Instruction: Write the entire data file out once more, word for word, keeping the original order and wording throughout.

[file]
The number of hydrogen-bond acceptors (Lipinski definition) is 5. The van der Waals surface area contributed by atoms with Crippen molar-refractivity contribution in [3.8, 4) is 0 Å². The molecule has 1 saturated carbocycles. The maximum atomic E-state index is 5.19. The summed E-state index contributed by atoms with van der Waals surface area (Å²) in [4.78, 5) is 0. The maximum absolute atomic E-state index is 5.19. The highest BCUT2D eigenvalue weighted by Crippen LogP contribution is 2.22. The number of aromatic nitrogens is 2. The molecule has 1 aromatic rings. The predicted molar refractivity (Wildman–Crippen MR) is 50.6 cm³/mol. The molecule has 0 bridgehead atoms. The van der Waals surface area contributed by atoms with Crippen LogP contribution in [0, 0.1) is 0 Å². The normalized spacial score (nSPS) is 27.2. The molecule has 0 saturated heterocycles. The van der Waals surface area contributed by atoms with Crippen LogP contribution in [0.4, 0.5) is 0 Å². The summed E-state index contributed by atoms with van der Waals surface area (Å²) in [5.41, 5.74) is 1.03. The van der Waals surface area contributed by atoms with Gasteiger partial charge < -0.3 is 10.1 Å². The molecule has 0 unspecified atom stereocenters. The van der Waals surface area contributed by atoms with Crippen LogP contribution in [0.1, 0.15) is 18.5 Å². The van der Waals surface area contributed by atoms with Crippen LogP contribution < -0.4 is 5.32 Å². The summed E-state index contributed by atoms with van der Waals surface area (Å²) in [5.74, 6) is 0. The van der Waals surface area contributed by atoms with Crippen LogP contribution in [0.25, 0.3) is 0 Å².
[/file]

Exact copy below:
The number of hydrogen-bond acceptors (Lipinski definition) is 5. The van der Waals surface area contributed by atoms with Crippen molar-refractivity contribution in [3.8, 4) is 0 Å². The molecule has 1 saturated carbocycles. The maximum atomic E-state index is 5.19. The summed E-state index contributed by atoms with van der Waals surface area (Å²) in [4.78, 5) is 0. The maximum absolute atomic E-state index is 5.19. The highest BCUT2D eigenvalue weighted by Crippen LogP contribution is 2.22. The number of aromatic nitrogens is 2. The molecule has 1 aromatic rings. The predicted molar refractivity (Wildman–Crippen MR) is 50.6 cm³/mol. The molecule has 0 bridgehead atoms. The van der Waals surface area contributed by atoms with Crippen LogP contribution in [0, 0.1) is 0 Å². The normalized spacial score (nSPS) is 27.2. The molecule has 0 saturated heterocycles. The van der Waals surface area contributed by atoms with Crippen LogP contribution in [0.4, 0.5) is 0 Å². The summed E-state index contributed by atoms with van der Waals surface area (Å²) in [5.41, 5.74) is 1.03. The van der Waals surface area contributed by atoms with Gasteiger partial charge < -0.3 is 10.1 Å². The molecule has 0 unspecified atom stereocenters. The van der Waals surface area contributed by atoms with Crippen LogP contribution in [0.1, 0.15) is 18.5 Å². The van der Waals surface area contributed by atoms with Crippen LogP contribution < -0.4 is 5.32 Å². The summed E-state index contributed by atoms with van der Waals surface area (Å²) in [5.74, 6) is 0. The van der Waals surface area contributed by atoms with Crippen LogP contribution in [0.25, 0.3) is 0 Å².